"I find the coverage of weather troubling. Few of these stories have been told as 'food stories,' yet the implications for food availability, pricing, and security are significant and widespread. The fires in Russia have been reported as likely to affect the wheat commodity market—making this, in other words, a 'business story,' even though tightening wheat supplies will affect millions of eaters around the world. And there's been little coverage outside California about our coldest summer on record."
from: "Still No Tomatoes: Is Global Warming to Blame?" The Atlantic, 14 september 2010
There is no way around it: international trade policy is always messy. Recently, each round of WTO has drawn angry mobs and protests--and, more often than not, very little change. The pattern, it seems, especially holds true for discussions about food subsidies: developing countries want the U.S. and, to a lesser extent, Europe to remove the subsidies and genuinely open up their markets to developing country stocks, and the U.S. and Europe refuse to do so. And the stalemate replicates each WTO round, seemingly ad infinitum.
But the food crises of 2007-2008 and 2010 are demonstrating, more than ever, the dangers of nationalist, isolationist (and ultimately myopic) food policies.
Let's rewind. What happened during these food crises, who was responsible, and what made the 2007-2008 crisis so much worse than this one? Read more »
Beginning in October, CCAFS partner Bioversity International will give farmers in the Indo-Gangetic Plains (IGP) access to different seeds and allow them to freely experiment. The researchers will then track the results and facilitate inter-farmer exchanges of information and experiences, creating a new network of agricultural knowledge.
The Indo-Gangetic Plains (IGP) region, formed by the fluvial action of the Indus and Ganges River systems, is one of the world’s most important food grain producing regions. Its 13.5 million hectares of farmland account for over 30% of the rice and 42% of the wheat grown in India, Pakistan, Bangladesh and Nepal; 15% of global wheat production; and, most impressively, 21% of the food stock worldwide. The region also supports some of the most densely populated areas on earth, with more than 300 million people dependent on the predominant rice-wheat cropping system.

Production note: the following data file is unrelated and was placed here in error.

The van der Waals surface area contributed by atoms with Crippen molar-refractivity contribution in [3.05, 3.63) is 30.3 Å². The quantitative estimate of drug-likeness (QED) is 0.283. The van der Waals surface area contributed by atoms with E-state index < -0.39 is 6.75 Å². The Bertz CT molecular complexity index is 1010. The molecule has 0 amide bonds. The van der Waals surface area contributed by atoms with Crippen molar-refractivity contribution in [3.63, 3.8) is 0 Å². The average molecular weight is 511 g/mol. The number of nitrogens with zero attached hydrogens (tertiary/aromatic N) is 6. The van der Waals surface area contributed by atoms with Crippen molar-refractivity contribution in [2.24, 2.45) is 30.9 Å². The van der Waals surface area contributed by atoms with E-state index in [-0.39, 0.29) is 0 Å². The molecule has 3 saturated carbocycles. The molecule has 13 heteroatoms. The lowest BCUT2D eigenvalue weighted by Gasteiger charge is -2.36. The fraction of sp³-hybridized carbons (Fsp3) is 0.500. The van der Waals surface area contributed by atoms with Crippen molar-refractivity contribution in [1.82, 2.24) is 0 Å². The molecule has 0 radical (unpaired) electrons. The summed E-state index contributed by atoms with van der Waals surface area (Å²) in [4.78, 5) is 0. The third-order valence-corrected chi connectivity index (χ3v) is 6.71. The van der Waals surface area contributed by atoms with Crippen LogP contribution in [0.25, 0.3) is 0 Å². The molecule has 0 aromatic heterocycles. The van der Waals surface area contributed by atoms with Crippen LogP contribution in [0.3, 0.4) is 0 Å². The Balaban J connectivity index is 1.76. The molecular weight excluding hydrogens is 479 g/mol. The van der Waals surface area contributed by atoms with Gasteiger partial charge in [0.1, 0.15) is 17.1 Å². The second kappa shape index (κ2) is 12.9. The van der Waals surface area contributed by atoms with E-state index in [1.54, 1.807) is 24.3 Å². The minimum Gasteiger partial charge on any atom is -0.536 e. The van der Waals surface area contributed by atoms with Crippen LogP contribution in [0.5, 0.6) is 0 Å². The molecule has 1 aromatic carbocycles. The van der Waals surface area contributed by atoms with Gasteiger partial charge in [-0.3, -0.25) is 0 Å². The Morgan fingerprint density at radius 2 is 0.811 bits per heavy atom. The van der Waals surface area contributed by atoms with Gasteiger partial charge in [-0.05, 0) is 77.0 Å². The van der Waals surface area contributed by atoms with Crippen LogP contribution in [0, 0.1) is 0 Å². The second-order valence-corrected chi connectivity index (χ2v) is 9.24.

Hence, IGP is a socially significant and economically strategic domain of India; however it is also environmentally sensitive, and its landscape, hydrology and fertility are increasingly being threatened by climate warming and anthropogenic pressure. Future climate scenarios suggest that, by 2050, as much as 51% of the IGP region might be reclassified as a heat-stressed, irrigated, short-season production mega-environment. Read more »
Recent news in Pakistan demonstrates the strong need for better water management in the future, as well as crops better bred to withstand not just heat and drought, but also floods. As climate change leads to more precipitation variability--and, in many areas, seasons of intense rain--farmers need infrastructure to capture and store rainwater; methods to distribute water to drier areas; strategies to better keep fertile soil in place; and flood-resistant seeds/crops. Read more »